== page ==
An exhibition of maps from the Ottoman Empire will be on display at the Vatican this winter. The Ottoman Worldview from Piri Reis to Katip Çelebi', a traveling exhibit, was created in celebration of the 400th anniversary of the birth of Katip Çelebi'.
Submitted by Milica on Fri, 2010-12-10 17:39
A team of Harvard undergraduates, graduate students, research scholars and one professor have created the Digital Atlas of Roman and Medieval Civilizations, a mapping and spatial analysis of the Roman and medieval worlds using the Geographic Information Systems (GIS) information system.
Submitted by Milica on Sat, 2010-10-23 15:51
A group of experts from Berlin Technical University's Department for Geodesy and Geoinformation Science have cracked a 2nd century map of Germany created by Ptolemy, re-dating many of the country's cities by 1,000 years.
Submitted by Miriam on Mon, 2010-10-18 15:03
Lecture given by Toby Lester -- a longtime editor and writer for The Atlantic, and the author of The Fourth Part of the World (2009) -- about the Waldseemüller world map of 1507.
Submitted by Sabine Berard on Wed, 2010-08-25 08:15
A new website, PASE Domesday, allows users to search William the Conqueror's 1086 Domesday book by person and village. The results can be seen in tabular or map form.
Submitted by Ursula on Wed, 2010-07-28 10:36
We all know the schoolboy version of the naming of the American continents: merchant explorer Amerigo Vespucci supposedly named the New World after himself. But a little-known proofreader and scholar named Matthias Ringmann may actually be responsible.
Submitted by Sabine Berard on Sat, 2010-06-05 19:26
The Library of Congress recently played host to "Re-Examining the Portolan Chart: History, Navigation and Science.", an academic conference dedicated to the history and origins of medieval coastal maps.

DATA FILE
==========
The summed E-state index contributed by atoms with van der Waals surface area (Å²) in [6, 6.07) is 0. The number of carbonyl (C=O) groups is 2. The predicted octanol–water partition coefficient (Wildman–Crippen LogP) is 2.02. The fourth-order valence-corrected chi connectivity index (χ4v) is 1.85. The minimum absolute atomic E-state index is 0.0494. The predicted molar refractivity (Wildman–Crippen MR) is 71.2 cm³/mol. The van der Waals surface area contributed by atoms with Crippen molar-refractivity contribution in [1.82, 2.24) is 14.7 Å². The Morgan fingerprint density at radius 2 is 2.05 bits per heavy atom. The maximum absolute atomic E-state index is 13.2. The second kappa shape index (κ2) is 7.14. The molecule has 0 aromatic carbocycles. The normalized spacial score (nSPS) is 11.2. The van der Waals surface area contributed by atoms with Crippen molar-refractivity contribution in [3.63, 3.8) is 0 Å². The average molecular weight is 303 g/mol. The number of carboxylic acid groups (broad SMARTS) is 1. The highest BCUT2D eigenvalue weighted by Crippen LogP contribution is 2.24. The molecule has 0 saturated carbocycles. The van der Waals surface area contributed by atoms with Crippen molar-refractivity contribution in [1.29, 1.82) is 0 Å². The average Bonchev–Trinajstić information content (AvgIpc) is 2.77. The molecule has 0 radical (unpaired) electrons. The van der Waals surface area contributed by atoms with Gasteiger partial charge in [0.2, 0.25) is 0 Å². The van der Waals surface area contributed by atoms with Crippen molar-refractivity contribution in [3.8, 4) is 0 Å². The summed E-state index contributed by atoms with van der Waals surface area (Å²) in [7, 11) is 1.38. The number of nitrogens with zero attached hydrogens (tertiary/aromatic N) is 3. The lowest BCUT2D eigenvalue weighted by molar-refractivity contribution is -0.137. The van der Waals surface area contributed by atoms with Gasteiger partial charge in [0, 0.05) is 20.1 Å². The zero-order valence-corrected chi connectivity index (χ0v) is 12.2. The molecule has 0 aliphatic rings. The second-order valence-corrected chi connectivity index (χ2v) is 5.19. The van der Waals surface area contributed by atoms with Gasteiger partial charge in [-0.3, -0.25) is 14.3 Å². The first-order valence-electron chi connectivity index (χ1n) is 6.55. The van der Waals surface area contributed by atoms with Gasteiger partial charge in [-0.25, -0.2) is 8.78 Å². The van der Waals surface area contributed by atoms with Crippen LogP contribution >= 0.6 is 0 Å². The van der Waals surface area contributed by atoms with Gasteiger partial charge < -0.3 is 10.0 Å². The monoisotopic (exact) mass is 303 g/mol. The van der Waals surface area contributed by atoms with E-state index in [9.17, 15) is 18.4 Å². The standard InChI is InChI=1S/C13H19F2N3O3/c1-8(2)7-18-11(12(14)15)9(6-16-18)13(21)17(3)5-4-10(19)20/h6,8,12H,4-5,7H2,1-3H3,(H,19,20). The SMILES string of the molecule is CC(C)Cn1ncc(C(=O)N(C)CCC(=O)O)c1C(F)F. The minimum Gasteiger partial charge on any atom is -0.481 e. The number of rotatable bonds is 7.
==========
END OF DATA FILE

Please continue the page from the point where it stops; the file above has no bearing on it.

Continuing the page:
Submitted by Ursula on Sat, 2010-05-22 14:12
Most of us think of a map as a tool for getting from one place to another. But throughout history, mapmakers have had other priorities than providing a factual picture of the world.
Submitted by Milica on Tue, 2010-02-02 22:09
In 1602, when he created the first Chinese map to name the Americas, Matteo Ricci was a Jesuit missionary living in Bejing. His map is currently on display at the Library of Congress in Washington, DC. (photo)
Submitted by Milica on Thu, 2009-12-17 13:54
The December 2009 issue of Smithsonian Magazine features an article on the Waldseemüller Map, an early 16th century chart which "changed the way people thought about the world."
Submitted by Milica on Tue, 2009-09-22 17:58
Scholars are actively studying a mid-16th century map painted on amate paper made from tree bark which "tells sacred stories and speaks of pilgrimages, wars, medicine, plants, marriages, rituals and heroes of the Cuauhtinchan community," the Mexican people of modern Southwest U.S.
Submitted by Milica on Thu, 2009-09-10 16:56
In a 2002 article for the website Strange Horizons, Michael Livingston looks at three modern myths about medieval maps, and discusses what medieval maps truly were.
Submitted by Milica on Mon, 2009-08-24 19:47
Recent high-resolution geophysical surveys of the Roman town of Venta Icenorum in Norfolk, England, show that the town may have included agricultural areas, a discovery that contradicts earlier theories of the town's dense population. (graphic)
Submitted by Milica on Mon, 2009-08-03 16:10
For years, experts have disputed the legitimacy of the Vinland Map, the famous 15th century map which depicted parts of North America many years before its discovery by Christopher Columbus. Now Rene Larsen, rector of the School of Conservation under the Royal Danish Academy of Fine Arts, has declared the map genuine.
Submitted by Milica on Fri, 2009-07-31 12:15
Dante de Valencia,of the Shire of Trinovantia Nova, Kingdom of Ealdormere, has produced an interactive Map of the Known World.
Submitted by Milica on Mon, 2009-05-04 11:28
The World Digital Library, Unesco's project to "promote curiosity and understanding across cultures," has launched its website with 1,200 documents ranging from a" 1,000-year-old Japanese novel to the earliest known map to mention America by name."